Notes on Homework  and  Recitation

    For the weekly assignment of homework problems drawn from the texbook, cf. the
    main Syllabus  here.
    Cooperative work and discussions are encouraged, but every one of you should
    generate his/her individual solution set. Questions can be addressed to your course
    or recitation instructor, who will be happy to help you (preferably during office hours).
    Recitation attendance is mandatory; each week, a quiz will be given and graded,
    which will determine your recitation grade (the semester-average on your quizzes
    makes up 5% of your total course grade).

     Notes on Laboratory Experiments

      Lab attendance is mandatory. It follows the recitation session of your section each
      week in which an experiment is scheduled.
       Your Lab-instructor (who is usually the same person as the recitation instructor)
       will advice you on when (typically no more than one week after the experiment)
       and where to hand in the Lab reports which are based on the data you take.
       In certain weeks there are no formal Labs scheduled, but this extra time will be used
       by the recitation instructor to provide additional exam preparation or discussion
       of the solutions after an exam.
        Information on policies on missed labs can be found at .

      Other Notes

       To pass the course ,you will have to keep up with the material of the course
       by attending the lectures (besides the recitation and Lab) and thoroughly work
       through the weekly homework problems (which, in addition, is the best preparation
       for the recitation quizzes). Otherwise, pile-up of not understood material is likely to
       lead to a failing grade.
       It is impossible to get a passing grade without hard work in this course.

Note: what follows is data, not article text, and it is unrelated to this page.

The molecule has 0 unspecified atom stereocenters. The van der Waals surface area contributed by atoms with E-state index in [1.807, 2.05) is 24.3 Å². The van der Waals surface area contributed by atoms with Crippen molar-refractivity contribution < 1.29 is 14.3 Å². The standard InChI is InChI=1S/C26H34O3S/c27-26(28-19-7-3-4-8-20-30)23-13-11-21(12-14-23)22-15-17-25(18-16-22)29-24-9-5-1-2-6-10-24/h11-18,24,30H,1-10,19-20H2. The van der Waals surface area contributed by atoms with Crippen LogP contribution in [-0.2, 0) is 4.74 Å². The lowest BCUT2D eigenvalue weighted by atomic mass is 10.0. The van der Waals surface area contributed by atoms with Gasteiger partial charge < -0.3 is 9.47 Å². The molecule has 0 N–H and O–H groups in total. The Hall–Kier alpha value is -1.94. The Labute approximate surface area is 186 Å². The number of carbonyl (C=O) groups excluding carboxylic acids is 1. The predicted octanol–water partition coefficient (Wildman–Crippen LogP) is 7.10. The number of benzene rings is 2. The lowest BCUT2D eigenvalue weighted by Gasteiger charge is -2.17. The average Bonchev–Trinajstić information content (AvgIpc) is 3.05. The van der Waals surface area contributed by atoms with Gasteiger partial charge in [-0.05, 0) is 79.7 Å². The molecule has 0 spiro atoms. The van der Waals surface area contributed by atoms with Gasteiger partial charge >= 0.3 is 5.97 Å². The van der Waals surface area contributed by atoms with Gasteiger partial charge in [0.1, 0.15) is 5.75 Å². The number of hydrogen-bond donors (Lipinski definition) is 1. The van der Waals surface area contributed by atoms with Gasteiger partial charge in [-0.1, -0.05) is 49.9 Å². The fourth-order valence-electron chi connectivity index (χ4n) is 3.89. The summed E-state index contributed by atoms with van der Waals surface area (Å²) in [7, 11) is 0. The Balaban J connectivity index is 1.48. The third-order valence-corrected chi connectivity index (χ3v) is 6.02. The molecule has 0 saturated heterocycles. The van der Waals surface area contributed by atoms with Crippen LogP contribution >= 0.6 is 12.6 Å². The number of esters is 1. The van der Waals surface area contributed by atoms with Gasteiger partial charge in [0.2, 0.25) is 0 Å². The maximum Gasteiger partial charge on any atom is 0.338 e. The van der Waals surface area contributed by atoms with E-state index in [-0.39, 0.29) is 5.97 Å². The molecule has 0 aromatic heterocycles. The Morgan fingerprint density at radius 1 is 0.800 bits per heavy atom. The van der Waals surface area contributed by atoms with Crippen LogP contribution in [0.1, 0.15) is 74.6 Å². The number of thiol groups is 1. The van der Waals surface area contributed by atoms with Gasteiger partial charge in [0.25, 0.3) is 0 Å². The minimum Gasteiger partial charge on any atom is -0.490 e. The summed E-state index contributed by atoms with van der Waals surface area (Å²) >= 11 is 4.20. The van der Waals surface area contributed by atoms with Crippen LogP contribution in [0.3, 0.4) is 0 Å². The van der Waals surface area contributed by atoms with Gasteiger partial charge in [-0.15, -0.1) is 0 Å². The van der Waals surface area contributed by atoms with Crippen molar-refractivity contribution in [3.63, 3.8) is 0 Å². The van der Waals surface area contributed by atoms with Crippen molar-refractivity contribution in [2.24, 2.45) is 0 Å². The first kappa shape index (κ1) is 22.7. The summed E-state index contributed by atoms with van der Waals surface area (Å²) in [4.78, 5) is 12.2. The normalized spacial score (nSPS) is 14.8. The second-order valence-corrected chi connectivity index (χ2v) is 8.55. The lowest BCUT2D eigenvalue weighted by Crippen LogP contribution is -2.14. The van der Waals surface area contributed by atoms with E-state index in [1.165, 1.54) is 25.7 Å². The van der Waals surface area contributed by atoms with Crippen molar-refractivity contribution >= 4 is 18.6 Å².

Any type of cheating (copying homework , lab reports,  during exams, etc.) is
       strictly prohibited and seriously penalized.
       If you have a physical, psychiatric, medical or learning disability that may impact
       on your ability to carry out assigned course work, you may want to contact the
       staff in the Office of Support Services for Students with Disabilities (SSD) in the
       Department of Student Life. SSD will review your concerns and determine, with
       you, what accomodations are necessary and appropriate. All information and
       documentation concerning disability is kept confidential. For more information
       on this, see , or call (979) 845-3111

       Despite all the above regulations and rules (which are needed for a fair assessment
       of your grades), we hope that you will enjoy this course, and that you will achieve
       knowledge that will both be helpful in your further career and provide deeper
       insights into daily-life encounters with physics!
       If you have any questions or concerns, do not hesitate to contact your course/
       recitation instructors who shall be glad to help you!